Iran deal: Israel urges France not to cave to Tehran on terms

Tehran has demanded that the International Atomic Energy Agency end its investigation into uranium traces found in places of undeclared nuclear activity.

A general view of the Bushehr main nuclear reactor, Iran (photo credit: REUTERS/RAHEB HOMAVANDI)
A general view of the Bushehr main nuclear reactor, Iran
(photo credit: REUTERS/RAHEB HOMAVANDI)

Israel on Monday urged France and the United States not to cave to Iranian terms for the revival of the 2015 nuclear deal, as the European Union waited for Washington’s response to Tehran’s demands to clinch the agreement.

“Iran cannot be allowed to endlessly buy time and receive more concessions while it advances its nuclear program and spreads terror worldwide,” Prime Minster Yair Lapid said in phone conversation with French President Emmanuel Macron.

"Iran cannot be allowed to endlessly buy time and receive more concessions while it advances its nuclear program and spreads terror worldwide."

Prime Minister Yair Lapid

Israel would not be obligated by such an agreement, he said, adding, “Israel will continue to do everything to prevent Iran from attaining a nuclear capability.”

Lapid urged Macron to clarify to the Iranians that further concessions would not be possible.

 German Chancellor Olaf Scholz seen in Potsdam, Germany August 12, 2022. (credit: REUTERS/ANNEGRET HILSE) German Chancellor Olaf Scholz seen in Potsdam, Germany August 12, 2022. (credit: REUTERS/ANNEGRET HILSE)

What are Israel's concerns with Iran?

Lapid also warned that the offer to the Iranians has elements that differ from the original JCPOA and that “pave the way for significant investment to flow into Iran’s terrorist network and to strengthening the Iranian military,” the Prime Minister’s Office said.

The conversation came one day after Biden spoke with Macron, British Prime Minister Boris Johnson and German Chancellor Olaf Scholz about the Iran deal. Lapid also spoke with Scholz about the deal last week.

Defense Minister Benny Gantz told Radio 103 FM he was “very worried” the deal would be revived, particularly since it does not do enough to prevent Iran from enriching uranium and that it allows for resources to enter Iran that will help it strengthen its military might.

The JCPOA has been dormant since the former Trump administration left the deal in 2018. US President Joe Biden has sought to revive the deal with the help of the EU, which has held indirect talks between Washington and Tehran.

Israel is braced for the EU’s efforts to be successful, Gantz said, adding that it is preparing its “capability for self-defense and [military] action in case we need it.”

The deal’s revival would increase the likelihood of a military engagement between Israel and Iran, he said.

“Israel will have to hold a discussion on how we live with the deal,” Gantz said, adding that Israel knows how to defend itself by itself.”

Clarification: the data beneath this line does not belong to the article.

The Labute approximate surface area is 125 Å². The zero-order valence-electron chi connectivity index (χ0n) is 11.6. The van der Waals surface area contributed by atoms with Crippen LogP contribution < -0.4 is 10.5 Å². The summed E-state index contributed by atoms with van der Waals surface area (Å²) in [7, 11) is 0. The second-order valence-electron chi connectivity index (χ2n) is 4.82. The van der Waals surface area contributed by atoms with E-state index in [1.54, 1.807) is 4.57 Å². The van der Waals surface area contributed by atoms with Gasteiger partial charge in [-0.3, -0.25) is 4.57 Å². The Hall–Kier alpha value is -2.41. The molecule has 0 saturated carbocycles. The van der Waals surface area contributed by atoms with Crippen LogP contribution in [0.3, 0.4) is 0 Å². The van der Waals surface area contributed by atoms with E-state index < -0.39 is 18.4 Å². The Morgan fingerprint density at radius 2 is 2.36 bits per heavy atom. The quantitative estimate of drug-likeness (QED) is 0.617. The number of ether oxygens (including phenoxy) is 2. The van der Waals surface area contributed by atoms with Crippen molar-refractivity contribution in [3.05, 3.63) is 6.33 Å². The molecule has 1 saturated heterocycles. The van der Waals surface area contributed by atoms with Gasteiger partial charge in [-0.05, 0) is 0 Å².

Iran and the nuclear deal revival talks

Israel was also strengthening its regional alliances, he said.

After 16 months of fitful, indirect US-Iranian talks, with EU officials shuttling between the sides, a senior EU official on August 8 said it had laid down a “final” offer and expected a response within a “very, very few weeks.”

Iran last week responded to the EU’s text with “additional views and considerations,” while calling on Washington to show flexibility to resolve three remaining issues. The US last week said it was studying Iran’s response.

The EU’s foreign policy chief, Josep Borrell, on Monday said he hoped the US would respond positively as early as this week to the bloc’s proposal. Tehran had given a “reasonable” response to it, he said.

Iranian Foreign Ministry spokesman Nasser Kanaani said Tehran wanted a sustainable deal that would preserve Tehran’s legitimate rights. He accused the US of foot-dragging.

“The Americans are procrastinating, and there is inaction from the European sides... America and Europe need an agreement more than Iran,” Kanaani told a news conference. “Until we agree on all issues, we cannot say that we have reached a complete agreement.”

One issue that has complicated matters is the possibility of a prisoner exchange. The US has repeatedly called on Tehran to release several Iranian-Americans held in Iran on security charges. Iran has demanded that several Iranians detained on charges linked to US sanctions be freed.

“We emphasize that the exchange of prisoners with Washington is a separate issue, and it has nothing to do with the process of negotiations to revive the 2015 pact,” Kanaani said, adding that Tehran was ready to swap prisoners.

“We seek a good agreement which would guarantee Iran’s national interests and would be long-lasting... we won’t be bitten twice,” he said.

Reuters contributed to this report.